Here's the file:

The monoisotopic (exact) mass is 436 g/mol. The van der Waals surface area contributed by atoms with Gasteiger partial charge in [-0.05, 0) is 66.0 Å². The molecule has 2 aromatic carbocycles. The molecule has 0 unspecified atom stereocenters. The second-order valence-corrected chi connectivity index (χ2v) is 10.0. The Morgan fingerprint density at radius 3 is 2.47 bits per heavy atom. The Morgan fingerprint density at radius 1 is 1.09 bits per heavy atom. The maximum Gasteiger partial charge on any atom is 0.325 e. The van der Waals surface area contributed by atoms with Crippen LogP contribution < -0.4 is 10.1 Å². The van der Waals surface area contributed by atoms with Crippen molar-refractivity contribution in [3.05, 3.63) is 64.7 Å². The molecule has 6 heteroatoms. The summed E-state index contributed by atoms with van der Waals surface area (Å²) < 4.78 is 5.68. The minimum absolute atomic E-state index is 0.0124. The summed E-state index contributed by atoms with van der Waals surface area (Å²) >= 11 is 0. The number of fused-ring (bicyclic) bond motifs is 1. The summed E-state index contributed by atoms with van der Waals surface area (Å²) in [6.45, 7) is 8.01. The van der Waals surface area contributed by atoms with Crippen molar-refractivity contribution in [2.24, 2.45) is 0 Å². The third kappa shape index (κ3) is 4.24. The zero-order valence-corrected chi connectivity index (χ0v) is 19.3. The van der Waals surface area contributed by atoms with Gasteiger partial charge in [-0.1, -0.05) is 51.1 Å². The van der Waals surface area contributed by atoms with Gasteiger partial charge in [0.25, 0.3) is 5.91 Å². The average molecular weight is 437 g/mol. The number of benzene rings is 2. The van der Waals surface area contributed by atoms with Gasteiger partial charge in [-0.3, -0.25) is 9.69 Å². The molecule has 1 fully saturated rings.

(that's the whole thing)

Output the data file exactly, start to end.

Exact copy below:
The monoisotopic (exact) mass is 436 g/mol. The van der Waals surface area contributed by atoms with Gasteiger partial charge in [-0.05, 0) is 66.0 Å². The molecule has 2 aromatic carbocycles. The molecule has 0 unspecified atom stereocenters. The second-order valence-corrected chi connectivity index (χ2v) is 10.0. The Morgan fingerprint density at radius 3 is 2.47 bits per heavy atom. The Morgan fingerprint density at radius 1 is 1.09 bits per heavy atom. The maximum Gasteiger partial charge on any atom is 0.325 e. The van der Waals surface area contributed by atoms with Crippen LogP contribution < -0.4 is 10.1 Å². The van der Waals surface area contributed by atoms with Crippen molar-refractivity contribution in [3.05, 3.63) is 64.7 Å². The molecule has 6 heteroatoms. The summed E-state index contributed by atoms with van der Waals surface area (Å²) < 4.78 is 5.68. The minimum absolute atomic E-state index is 0.0124. The summed E-state index contributed by atoms with van der Waals surface area (Å²) >= 11 is 0. The number of fused-ring (bicyclic) bond motifs is 1. The summed E-state index contributed by atoms with van der Waals surface area (Å²) in [6.45, 7) is 8.01. The van der Waals surface area contributed by atoms with Crippen molar-refractivity contribution in [2.24, 2.45) is 0 Å². The third kappa shape index (κ3) is 4.24. The zero-order valence-corrected chi connectivity index (χ0v) is 19.3. The van der Waals surface area contributed by atoms with Gasteiger partial charge in [-0.1, -0.05) is 51.1 Å². The van der Waals surface area contributed by atoms with Gasteiger partial charge in [0.25, 0.3) is 5.91 Å². The average molecular weight is 437 g/mol. The number of benzene rings is 2. The van der Waals surface area contributed by atoms with Gasteiger partial charge in [-0.3, -0.25) is 9.69 Å². The molecule has 1 fully saturated rings.